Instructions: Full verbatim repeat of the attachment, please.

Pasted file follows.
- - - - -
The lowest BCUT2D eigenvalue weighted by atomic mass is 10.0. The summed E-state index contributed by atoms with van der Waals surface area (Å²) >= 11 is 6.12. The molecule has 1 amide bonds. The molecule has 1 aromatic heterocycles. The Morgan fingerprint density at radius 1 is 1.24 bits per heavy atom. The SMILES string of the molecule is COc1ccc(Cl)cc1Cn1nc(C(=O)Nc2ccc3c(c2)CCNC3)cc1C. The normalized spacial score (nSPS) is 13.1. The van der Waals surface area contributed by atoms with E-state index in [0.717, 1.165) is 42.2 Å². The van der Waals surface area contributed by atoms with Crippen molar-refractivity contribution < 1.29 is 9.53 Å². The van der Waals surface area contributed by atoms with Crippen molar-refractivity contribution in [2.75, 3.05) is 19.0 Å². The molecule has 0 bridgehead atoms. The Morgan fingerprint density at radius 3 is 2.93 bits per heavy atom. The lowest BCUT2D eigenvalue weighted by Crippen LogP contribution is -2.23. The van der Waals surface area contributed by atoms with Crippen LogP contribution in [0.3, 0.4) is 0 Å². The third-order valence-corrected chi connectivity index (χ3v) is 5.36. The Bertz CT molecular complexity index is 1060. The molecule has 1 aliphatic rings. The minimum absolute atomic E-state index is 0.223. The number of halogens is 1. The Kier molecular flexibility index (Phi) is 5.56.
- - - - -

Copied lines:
The lowest BCUT2D eigenvalue weighted by atomic mass is 10.0. The summed E-state index contributed by atoms with van der Waals surface area (Å²) >= 11 is 6.12. The molecule has 1 amide bonds. The molecule has 1 aromatic heterocycles. The Morgan fingerprint density at radius 1 is 1.24 bits per heavy atom. The SMILES string of the molecule is COc1ccc(Cl)cc1Cn1nc(C(=O)Nc2ccc3c(c2)CCNC3)cc1C. The normalized spacial score (nSPS) is 13.1. The van der Waals surface area contributed by atoms with E-state index in [0.717, 1.165) is 42.2 Å². The van der Waals surface area contributed by atoms with Crippen molar-refractivity contribution < 1.29 is 9.53 Å². The van der Waals surface area contributed by atoms with Crippen molar-refractivity contribution in [2.75, 3.05) is 19.0 Å². The molecule has 0 bridgehead atoms. The Morgan fingerprint density at radius 3 is 2.93 bits per heavy atom. The lowest BCUT2D eigenvalue weighted by Crippen LogP contribution is -2.23. The van der Waals surface area contributed by atoms with Crippen LogP contribution in [0.3, 0.4) is 0 Å². The third-order valence-corrected chi connectivity index (χ3v) is 5.36. The Bertz CT molecular complexity index is 1060. The molecule has 1 aliphatic rings. The minimum absolute atomic E-state index is 0.223. The number of halogens is 1. The Kier molecular flexibility index (Phi) is 5.56.